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Lesson 5.1

The Passive Voice

La voz pasiva
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So far in this course, we have spoken only of the active voice, where the action of the verb is focused on the subject. When we want to give more importance to the action, rather than the subject, we use what is known as the passive voice.


Active Voice

 He ate all of the cookies.

Passive Voice

 All of the cookies were eaten

Grammatical Rules

The passive is formed using the auxiliary verb “to be” and the past participle of the principal verb.

Subject + auxiliary verb (to be) + past participle….


 The speech is written for the president.
 The house was built in 1975.
 My wallet has been stolen.
 The room will be cleaned while we are out.

To change the sentence from an active one to a passive one, there are several points to keep in mind:

1. The object of an active voice sentence becomes the subject of the sentence in the passive.

2. The principal verb in the active voice is substituted by the auxiliary verb “to be”, in the same verb tense, and the verb is then in the past participle form.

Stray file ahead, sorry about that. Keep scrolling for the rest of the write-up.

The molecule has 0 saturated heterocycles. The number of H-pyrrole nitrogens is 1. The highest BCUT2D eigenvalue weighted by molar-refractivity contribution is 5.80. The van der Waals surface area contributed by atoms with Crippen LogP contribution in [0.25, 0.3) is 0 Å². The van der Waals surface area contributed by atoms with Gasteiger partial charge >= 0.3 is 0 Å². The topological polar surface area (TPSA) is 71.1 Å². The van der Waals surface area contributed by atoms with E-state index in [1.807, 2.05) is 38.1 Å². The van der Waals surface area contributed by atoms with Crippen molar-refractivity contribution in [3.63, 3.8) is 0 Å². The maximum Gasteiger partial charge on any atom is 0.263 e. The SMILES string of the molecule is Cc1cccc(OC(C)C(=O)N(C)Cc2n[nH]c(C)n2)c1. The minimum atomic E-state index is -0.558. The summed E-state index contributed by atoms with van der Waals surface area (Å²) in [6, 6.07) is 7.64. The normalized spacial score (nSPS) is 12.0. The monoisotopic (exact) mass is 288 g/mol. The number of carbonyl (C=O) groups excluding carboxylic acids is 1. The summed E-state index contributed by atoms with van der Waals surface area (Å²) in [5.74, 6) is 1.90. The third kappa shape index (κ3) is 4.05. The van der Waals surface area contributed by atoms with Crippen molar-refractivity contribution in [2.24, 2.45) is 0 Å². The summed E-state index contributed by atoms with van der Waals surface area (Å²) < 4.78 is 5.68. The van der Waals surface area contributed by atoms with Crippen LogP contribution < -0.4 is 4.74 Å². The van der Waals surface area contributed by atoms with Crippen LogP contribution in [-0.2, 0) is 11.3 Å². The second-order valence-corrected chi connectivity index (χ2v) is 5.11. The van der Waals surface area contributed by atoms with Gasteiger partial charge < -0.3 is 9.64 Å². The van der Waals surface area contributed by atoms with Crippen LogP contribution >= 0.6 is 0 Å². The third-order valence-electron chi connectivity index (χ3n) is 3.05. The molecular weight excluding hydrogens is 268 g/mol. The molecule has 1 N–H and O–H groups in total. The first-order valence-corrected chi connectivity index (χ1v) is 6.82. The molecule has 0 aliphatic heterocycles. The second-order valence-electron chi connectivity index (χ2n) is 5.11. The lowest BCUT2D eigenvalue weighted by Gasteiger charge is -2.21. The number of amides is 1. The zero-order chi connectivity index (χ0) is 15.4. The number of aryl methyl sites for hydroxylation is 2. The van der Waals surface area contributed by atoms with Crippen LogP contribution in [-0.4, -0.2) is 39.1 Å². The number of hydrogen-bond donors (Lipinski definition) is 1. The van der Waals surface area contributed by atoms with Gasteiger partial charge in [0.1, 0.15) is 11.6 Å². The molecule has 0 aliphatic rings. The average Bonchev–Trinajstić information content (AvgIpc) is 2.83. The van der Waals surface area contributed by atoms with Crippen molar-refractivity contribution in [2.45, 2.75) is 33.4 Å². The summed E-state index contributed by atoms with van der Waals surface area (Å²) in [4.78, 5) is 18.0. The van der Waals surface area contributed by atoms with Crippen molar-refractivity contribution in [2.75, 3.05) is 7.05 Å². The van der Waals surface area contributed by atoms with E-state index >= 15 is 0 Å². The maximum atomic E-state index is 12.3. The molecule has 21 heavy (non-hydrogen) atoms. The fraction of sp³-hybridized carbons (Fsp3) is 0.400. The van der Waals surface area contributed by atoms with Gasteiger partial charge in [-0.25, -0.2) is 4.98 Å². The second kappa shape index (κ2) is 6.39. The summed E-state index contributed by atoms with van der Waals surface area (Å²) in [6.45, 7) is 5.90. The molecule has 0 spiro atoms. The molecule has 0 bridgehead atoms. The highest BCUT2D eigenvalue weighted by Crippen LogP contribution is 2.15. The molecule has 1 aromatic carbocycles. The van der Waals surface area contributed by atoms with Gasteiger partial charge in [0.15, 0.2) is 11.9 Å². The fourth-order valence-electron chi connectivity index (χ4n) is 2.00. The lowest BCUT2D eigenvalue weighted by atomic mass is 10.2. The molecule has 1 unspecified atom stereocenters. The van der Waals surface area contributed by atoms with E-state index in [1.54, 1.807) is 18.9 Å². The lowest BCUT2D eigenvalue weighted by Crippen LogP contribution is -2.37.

3. The subject in the active voice becomes the complement in the passive.

4. If in the passive we mention the subject who completed the action (subject agent), this subject is normally introduced in the passive with the preposition “by”.


Active Voice:

 Mark Twain wrote the book.

Passive Voice:

 The book was written by Mark Twain.

Active Voice:

 The housekeeper will clean the room.

Passive Voice:

 The room will be cleaned by the housekeeper.


1. We use the passive voice when we do not know who completed the action.


 A civilian has been killed.
 The car was stolen.

2. We use the active voice when we want to give more importance to the action and not who completed the action or when we don’t want to say who completed the action.


 The letter was delivered yesterday.
 A mistake was made.

Note: We cannot use the passive voice with intransitive verbs such as “die”, “arrive” or “go” because these verbs are not used with direct objects.

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